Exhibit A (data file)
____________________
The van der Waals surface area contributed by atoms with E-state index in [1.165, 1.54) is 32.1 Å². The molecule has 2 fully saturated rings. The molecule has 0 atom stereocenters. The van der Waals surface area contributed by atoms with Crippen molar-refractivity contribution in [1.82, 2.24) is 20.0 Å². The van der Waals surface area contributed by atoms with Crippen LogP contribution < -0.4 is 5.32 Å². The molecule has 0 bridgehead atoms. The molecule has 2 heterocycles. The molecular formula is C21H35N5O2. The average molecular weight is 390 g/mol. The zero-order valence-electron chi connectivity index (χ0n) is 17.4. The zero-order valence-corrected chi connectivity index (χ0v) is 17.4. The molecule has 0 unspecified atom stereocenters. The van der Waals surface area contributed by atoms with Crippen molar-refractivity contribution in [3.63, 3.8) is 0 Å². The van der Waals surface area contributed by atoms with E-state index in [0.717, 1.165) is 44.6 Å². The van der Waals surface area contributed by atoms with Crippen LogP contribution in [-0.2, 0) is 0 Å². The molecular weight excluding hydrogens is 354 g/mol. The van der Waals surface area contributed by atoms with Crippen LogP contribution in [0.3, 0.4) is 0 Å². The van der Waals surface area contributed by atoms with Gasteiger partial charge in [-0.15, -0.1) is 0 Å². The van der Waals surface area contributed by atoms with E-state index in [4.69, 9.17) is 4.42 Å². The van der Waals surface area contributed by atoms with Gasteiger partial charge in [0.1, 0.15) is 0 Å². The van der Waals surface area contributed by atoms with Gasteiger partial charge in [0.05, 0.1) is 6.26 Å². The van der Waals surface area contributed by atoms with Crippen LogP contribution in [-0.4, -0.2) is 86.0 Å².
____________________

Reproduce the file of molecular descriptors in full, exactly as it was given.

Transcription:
The van der Waals surface area contributed by atoms with E-state index in [1.165, 1.54) is 32.1 Å². The molecule has 2 fully saturated rings. The molecule has 0 atom stereocenters. The van der Waals surface area contributed by atoms with Crippen molar-refractivity contribution in [1.82, 2.24) is 20.0 Å². The van der Waals surface area contributed by atoms with Crippen LogP contribution < -0.4 is 5.32 Å². The molecule has 0 bridgehead atoms. The molecule has 2 heterocycles. The molecular formula is C21H35N5O2. The average molecular weight is 390 g/mol. The zero-order valence-electron chi connectivity index (χ0n) is 17.4. The zero-order valence-corrected chi connectivity index (χ0v) is 17.4. The molecule has 0 unspecified atom stereocenters. The van der Waals surface area contributed by atoms with Crippen molar-refractivity contribution in [3.63, 3.8) is 0 Å². The van der Waals surface area contributed by atoms with E-state index in [0.717, 1.165) is 44.6 Å². The van der Waals surface area contributed by atoms with Crippen LogP contribution in [-0.2, 0) is 0 Å². The molecular weight excluding hydrogens is 354 g/mol. The van der Waals surface area contributed by atoms with Crippen LogP contribution in [0.3, 0.4) is 0 Å². The van der Waals surface area contributed by atoms with Gasteiger partial charge in [-0.15, -0.1) is 0 Å². The van der Waals surface area contributed by atoms with E-state index in [4.69, 9.17) is 4.42 Å². The van der Waals surface area contributed by atoms with Gasteiger partial charge in [0.1, 0.15) is 0 Å². The van der Waals surface area contributed by atoms with Gasteiger partial charge in [0.05, 0.1) is 6.26 Å². The van der Waals surface area contributed by atoms with Crippen LogP contribution in [-0.4, -0.2) is 86.0 Å².